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Psychiatric hospital design caters to patient populations

April 21, 2016
by Julia Brown
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North Tampa Behavioral Health, a 53,000 square foot, 75 bed acute psychiatric hospital located in Wesley Chapel, Fla., opened in October 2013 under Acadia Healthcare. Built to help the people of Pasco and surrounding counties with mental health issues—including veterans—the project took more than eight months from start to finish.

“Acadia purchased the certificate of need and the building about halfway through construction,” says Abbey Brown, director of business development, North Tampa Behavioral Health. JJCA Architects were used and the general contractor was Deangelis Diamond Health Care Group, according to Acadia leadership.

New construction—tentatively scheduled for a January 2017 completion—will expand the facility to 80,500 square feet and accommodate more patients with 48 additional beds in a double-decker unit. Other additions will include a state-of-the-art training area and the doubling of North Tampa’s outpatient and partial hospitalization sections.

“We’re situated on 24 acres of mostly wetlands and conservation, and only 12.2 acres are developmental areas, so we’ve had to be very cognizant when talking about construction,” says Brown. “Florida has very interesting environmental laws, and of course we want to make sure we’re respecting the conservation area. It’s a great therapeutic setting, but it has definitely been challenging.”

Patient entry

In Florida, involuntary hospitalization for psychiatry is allowed under the Baker Act of 1971, so law enforcement can admit those who are at risk to themselves or others to North Tampa. The facility also accepts those with substance use disorders that have been ordered to treatment under the Marchman Act of 1993.

“A voluntary patient can come through our front foyer—which has full windows, a nice desk, large ceilings, and is very aesthetically pleasing—and feel safe and secure, but we also have a side entrance with an ambulance bay if someone needs to be brought directly to the floor or has more intense psychiatric needs,” says Brown.

North Tampa’s 75 beds are divided into three separate units that are identical in appearance. Unit A is specifically for acute, chronically and persistently mentally ill patients; unit B houses North Tampa’s 28-day substance abuse program and a military and veteran program, CORE; and unit C is for voluntary patients with depression and anxiety.

Brown says putting a 75-year-old patient with dementia in the same unit as a 25-year-old, suicidal transgender patient, for example, would not be an ideal mix, which is why North Tampa is mindful of its patient populations and separates them within the space.  

“We’re a unique entity because we stand alone. We don’t have an emergency room—we’re just a psychiatric hospital,” she says. “A lot of other psychiatric hospitals have been renovated which can cause challenges, but being built from the ground up has provided us with some flexibility, and we’re able to offer a more controlled environment based on our milieu.”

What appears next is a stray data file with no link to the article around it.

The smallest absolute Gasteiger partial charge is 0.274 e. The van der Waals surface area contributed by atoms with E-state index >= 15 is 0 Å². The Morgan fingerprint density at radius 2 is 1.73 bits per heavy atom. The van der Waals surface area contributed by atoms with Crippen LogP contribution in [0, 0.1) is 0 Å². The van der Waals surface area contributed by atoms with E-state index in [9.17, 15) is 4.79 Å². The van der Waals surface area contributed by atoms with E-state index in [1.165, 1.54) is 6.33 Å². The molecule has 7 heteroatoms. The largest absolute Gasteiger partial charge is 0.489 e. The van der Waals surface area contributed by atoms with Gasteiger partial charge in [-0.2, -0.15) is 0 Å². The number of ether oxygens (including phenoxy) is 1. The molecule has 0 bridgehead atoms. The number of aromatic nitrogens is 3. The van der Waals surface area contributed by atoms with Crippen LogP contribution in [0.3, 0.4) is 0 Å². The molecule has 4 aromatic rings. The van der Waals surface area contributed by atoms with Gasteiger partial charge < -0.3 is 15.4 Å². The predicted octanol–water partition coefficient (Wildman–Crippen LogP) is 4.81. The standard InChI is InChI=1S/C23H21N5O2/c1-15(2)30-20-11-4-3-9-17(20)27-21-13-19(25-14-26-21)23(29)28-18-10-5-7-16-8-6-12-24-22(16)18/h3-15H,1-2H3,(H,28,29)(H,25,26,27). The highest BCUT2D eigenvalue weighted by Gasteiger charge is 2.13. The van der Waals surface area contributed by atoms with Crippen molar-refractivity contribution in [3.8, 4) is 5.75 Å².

Safety and aesthetics 

For safety reasons, Brown says, when patients first come in to be assessed, they must enter through a locked door where they’re put into a waiting room. Additionally, all doors on each unit are two-way and can be pushed from any direction in order to prevent patients from barricading themselves in a room.

Similarly, North Tampa’s intensive outpatient and partial hospitalization program is connected to the rest of the building, but sits securely on its own side with a separate entrance and parking lot; access is gained by swiping in and out.

Brown says that for safety reasons, appropriate lighting must be used throughout the facility at all times. At night, hallway lights are dimmed, but nurses must be able to see from down the hall.  However, patients can still appreciate natural lighting and views of the outdoors on their units.

“On each unit, there’s a couple of offices as well as a large group area and group rooms with windows that go from your waist to the ceiling—and our ceilings are very high,” Brown says. “Patients can look out over our conservation land and get light and Florida sunshine.”
The facility also features laminate flooring throughout, which Brown says, makes it feel more upscale.

“Part of therapeutic thought processes is the environment you’re in, and North Tampa is a very calming facility that doesn’t feel or smell like a hospital,” she says. “I live in this community and at my kid’s school people have said ‘oh, that’s a hospital? I thought it was a hotel.’”

North Tampa’s grounds feature a full basketball court and a quarter-mile walking trail, and patients can enjoy the outdoors up to six times a day. The facility also has a full indoor gym.

“When you think about mind, body, and spirit, exercise is important,” says Brown. “We have a full recreation therapy staff and try to move them throughout the facility so they’re not just stuck on the unit.” 

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